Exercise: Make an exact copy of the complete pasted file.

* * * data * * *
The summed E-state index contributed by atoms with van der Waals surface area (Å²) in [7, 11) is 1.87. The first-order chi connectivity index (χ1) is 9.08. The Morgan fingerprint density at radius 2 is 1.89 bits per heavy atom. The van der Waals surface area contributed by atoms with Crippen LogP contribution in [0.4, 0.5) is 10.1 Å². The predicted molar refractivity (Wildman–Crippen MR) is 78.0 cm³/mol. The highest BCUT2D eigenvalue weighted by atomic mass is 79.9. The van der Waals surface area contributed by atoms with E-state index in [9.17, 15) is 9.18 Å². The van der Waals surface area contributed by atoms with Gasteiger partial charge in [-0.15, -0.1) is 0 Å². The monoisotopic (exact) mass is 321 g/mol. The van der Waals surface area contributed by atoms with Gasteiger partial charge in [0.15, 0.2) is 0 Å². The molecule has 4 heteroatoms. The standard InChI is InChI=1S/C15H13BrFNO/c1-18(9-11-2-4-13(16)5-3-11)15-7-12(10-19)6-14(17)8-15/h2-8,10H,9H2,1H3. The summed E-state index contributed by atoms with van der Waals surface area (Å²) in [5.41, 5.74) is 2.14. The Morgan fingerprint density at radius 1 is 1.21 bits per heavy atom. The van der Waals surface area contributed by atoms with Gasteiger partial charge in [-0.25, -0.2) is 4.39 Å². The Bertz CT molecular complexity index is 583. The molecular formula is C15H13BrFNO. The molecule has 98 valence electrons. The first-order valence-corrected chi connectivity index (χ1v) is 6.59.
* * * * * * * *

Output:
The summed E-state index contributed by atoms with van der Waals surface area (Å²) in [7, 11) is 1.87. The first-order chi connectivity index (χ1) is 9.08. The Morgan fingerprint density at radius 2 is 1.89 bits per heavy atom. The van der Waals surface area contributed by atoms with Crippen LogP contribution in [0.4, 0.5) is 10.1 Å². The predicted molar refractivity (Wildman–Crippen MR) is 78.0 cm³/mol. The highest BCUT2D eigenvalue weighted by atomic mass is 79.9. The van der Waals surface area contributed by atoms with E-state index in [9.17, 15) is 9.18 Å². The van der Waals surface area contributed by atoms with Gasteiger partial charge in [-0.15, -0.1) is 0 Å². The monoisotopic (exact) mass is 321 g/mol. The van der Waals surface area contributed by atoms with Gasteiger partial charge in [0.15, 0.2) is 0 Å². The molecule has 4 heteroatoms. The standard InChI is InChI=1S/C15H13BrFNO/c1-18(9-11-2-4-13(16)5-3-11)15-7-12(10-19)6-14(17)8-15/h2-8,10H,9H2,1H3. The summed E-state index contributed by atoms with van der Waals surface area (Å²) in [5.41, 5.74) is 2.14. The Morgan fingerprint density at radius 1 is 1.21 bits per heavy atom. The van der Waals surface area contributed by atoms with Gasteiger partial charge in [-0.25, -0.2) is 4.39 Å². The Bertz CT molecular complexity index is 583. The molecular formula is C15H13BrFNO. The molecule has 98 valence electrons. The first-order valence-corrected chi connectivity index (χ1v) is 6.59.